Legend

Legend

Author: Marie Lu

Publication: 2011, G.P. Putnam

Pages: 305

Overall Rating: bth_45_zps06f87659[1]                       

Rating for Action: bth_4-star-rating_zps38e772a0[1]

Quantity of Action: bth_3-star-rating_zps73bdba73[1]

Age Category: 13+

Brief Summary:  The Republic of America is a harsh, dictatorial country made up of what used to be the western states of the US – though the citizens of the Republic have no knowledge of this history.  In the Republic, every kid has to go through the Trial when they’re 10 – a complicated test that determines everything about their future – whether they go on to high school and eventually college, get a job, or get shipped off to a labor camp.  Only one person in Republic history has ever achieved a perfect score on the Trial.  June has raced through high school and college and at 15 has been inducted as an agent in the Republic’s army.  Her first mission: to investigate her brother’s murder.  The suspect is 15 year old Day, one of the most notorious criminals in the Republic.  But from the start, something about this case doesn’t feel right.  Before long, Day will challenge all of June’s long held beliefs, forcing her to choose between loyalty to her country and loyalty to her conscience as they race to uncover some of the most deeply guarded secrets in the Republic.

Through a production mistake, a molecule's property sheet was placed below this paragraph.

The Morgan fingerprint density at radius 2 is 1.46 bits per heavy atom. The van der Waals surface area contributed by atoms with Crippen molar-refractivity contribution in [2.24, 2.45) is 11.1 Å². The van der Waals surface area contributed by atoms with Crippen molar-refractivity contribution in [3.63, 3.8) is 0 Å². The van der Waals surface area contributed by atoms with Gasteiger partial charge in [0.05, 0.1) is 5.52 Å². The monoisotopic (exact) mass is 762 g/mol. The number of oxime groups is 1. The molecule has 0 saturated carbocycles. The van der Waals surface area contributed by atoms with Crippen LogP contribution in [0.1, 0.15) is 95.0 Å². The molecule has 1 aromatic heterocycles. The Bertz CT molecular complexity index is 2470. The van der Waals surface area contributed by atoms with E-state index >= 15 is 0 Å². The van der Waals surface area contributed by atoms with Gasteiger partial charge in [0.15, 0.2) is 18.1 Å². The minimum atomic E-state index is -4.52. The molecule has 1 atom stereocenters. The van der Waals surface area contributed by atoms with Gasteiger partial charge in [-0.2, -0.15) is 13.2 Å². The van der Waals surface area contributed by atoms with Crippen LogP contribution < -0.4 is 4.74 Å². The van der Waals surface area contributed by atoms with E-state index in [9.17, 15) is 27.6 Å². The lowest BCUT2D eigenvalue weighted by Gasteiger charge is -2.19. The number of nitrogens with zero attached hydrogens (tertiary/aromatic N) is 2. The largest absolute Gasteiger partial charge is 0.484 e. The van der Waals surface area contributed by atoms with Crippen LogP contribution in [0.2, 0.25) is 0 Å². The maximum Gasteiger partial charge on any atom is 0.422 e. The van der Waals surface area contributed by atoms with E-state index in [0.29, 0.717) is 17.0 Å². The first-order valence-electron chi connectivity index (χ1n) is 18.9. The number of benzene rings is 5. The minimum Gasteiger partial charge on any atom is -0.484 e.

Age of Main Character: 15

What I Liked the Most: Legend is one of those books that just has a very cool vibe.  It’s not that the voices are especially hip – though they do feely intensely authentic.  It’s more that the action, scenery, and characters all come together to draw you into an intense story about two teens standing up to the power of a totalitarian government.

Lu takes on a difficult task here, writing in alternating first person perspectives.  One chapter is from June’s point of view, the next from Day’s.  It would have been easy for one of the characters to overshadow the other, making the book feel off- kilter, but Lu does an amazing job of bringing both characters to life and giving them two distinct voices.  It was easy to know which character I was following even without reading the chapter header.   Having both main characters in first person made for powerful reading, especially once they came together.

The city of Los Angeles and the government of the Republic has been created in vivid detail – from the half-flooded, dirty slums to the high rise apartments with livestock living on the terraces.  I loved the many little details Lu put into building a picture of the Republic.  Every song people sang was an anthem to the government, every movie a piece of propaganda.  The country’s top university sends all its graduates to the military.  People’s futures are determined at age 10 through a test that makes the SAT sound like a cakewalk.  The Republic felt like an all too real place, clear enough in my mind to make me very uncomfortable.